BAGUIO CITY – “We still have supplies and ample amount of food to spare”, were the words of Noemi Pal-og, a National Commission on Indigenous Peoples (NCIP) Educational Assistance Program (EAP) grantee/scholar, when asked by the commission where will they send her share of relief.
Pal-og suggested to the Commission her share of relief be given to her fellow students instead whom are less fortunate than her “ who need more the relief more than I do. This, particularly to those who are stranded in city away from their families in the province. They are left to fend for themselves because their families can’t send supplies due to the Enhance Community Quarantine,” explained Pal-og.
“We are not rich, we simply just have enough food and supplies which we believe can sustain us throughout the lockdown,” said Pal-og.
As a true blue-blooded Kankanaey (indigenous peoples of Mountain Province and parts of Benguet), Pal-og carried with her from her province, while currently studying in city, the indigenous value of Inayan.
Inayan or the recognition of karma and/or the fear from their supreme deity, Kabunian, is an inherent value of the indigenous peoples (IPs) of Cordillera, particularly in Mountain Province. Most of the time, inayan plays as the conscience. It guides the IPs to do what is prudent and right; and if at fault, to correct the wrong and to repel the same which may cause harm.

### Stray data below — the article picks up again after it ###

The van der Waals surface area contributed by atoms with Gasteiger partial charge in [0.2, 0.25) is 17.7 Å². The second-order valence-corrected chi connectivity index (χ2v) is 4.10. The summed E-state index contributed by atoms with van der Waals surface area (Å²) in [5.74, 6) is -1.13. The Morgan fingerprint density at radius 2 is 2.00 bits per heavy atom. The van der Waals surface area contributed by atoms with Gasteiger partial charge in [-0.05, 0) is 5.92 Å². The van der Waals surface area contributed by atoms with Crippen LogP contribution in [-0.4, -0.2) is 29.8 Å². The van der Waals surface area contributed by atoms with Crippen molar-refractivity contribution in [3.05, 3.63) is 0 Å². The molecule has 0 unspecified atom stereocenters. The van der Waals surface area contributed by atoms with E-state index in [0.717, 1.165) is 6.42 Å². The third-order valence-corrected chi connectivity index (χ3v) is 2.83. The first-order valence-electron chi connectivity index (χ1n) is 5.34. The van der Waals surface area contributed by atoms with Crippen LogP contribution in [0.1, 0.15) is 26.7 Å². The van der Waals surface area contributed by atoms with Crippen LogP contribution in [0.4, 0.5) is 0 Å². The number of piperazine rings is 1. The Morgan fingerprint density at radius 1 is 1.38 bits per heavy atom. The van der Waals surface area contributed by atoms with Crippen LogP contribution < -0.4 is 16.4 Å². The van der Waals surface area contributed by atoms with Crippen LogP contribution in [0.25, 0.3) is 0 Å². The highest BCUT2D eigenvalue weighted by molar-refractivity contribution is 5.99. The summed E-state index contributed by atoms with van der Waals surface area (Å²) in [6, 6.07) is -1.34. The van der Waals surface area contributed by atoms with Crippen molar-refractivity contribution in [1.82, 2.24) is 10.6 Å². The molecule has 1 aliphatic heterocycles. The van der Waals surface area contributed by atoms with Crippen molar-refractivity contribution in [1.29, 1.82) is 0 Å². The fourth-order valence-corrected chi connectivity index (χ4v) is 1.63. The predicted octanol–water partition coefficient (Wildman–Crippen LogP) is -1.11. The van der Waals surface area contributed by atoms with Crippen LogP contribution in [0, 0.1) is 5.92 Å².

“I guess my share of relief, if given to less fortunate students than me, will help ease their burden which they are facing right now. So perhaps that is one less problem for them. Instead, they can focus more in complying with their school requirements,” added Pal-og.
Aside from living up and keeping true to her indigenous value of inayan while in the city, Pal-og also brought with her “indigenous green thumb”. Pal-og disclosed they practice urban farming and have been cultivating their backyard in the city which produced them food not only in today’s lockdown but also during the regular days.
Pal-og is currently a sophomore taking up Mass Communication at the University of the Cordilleras (UC). Pal-og is joined by her brother and his family at the latter’s residence in Camp 7. She lived most of her elementary and high school days in Tadian, Mountain Province and only went up to Baguio for her college degree.
Relief assistance for the NCIP–EAP grantees/scholars came from the different good hearted donors of Baguio and nearby municipalities, made possible through the initiatives and collective coordinating efforts NCIP–CAR personnel.
By Rocky Ngalob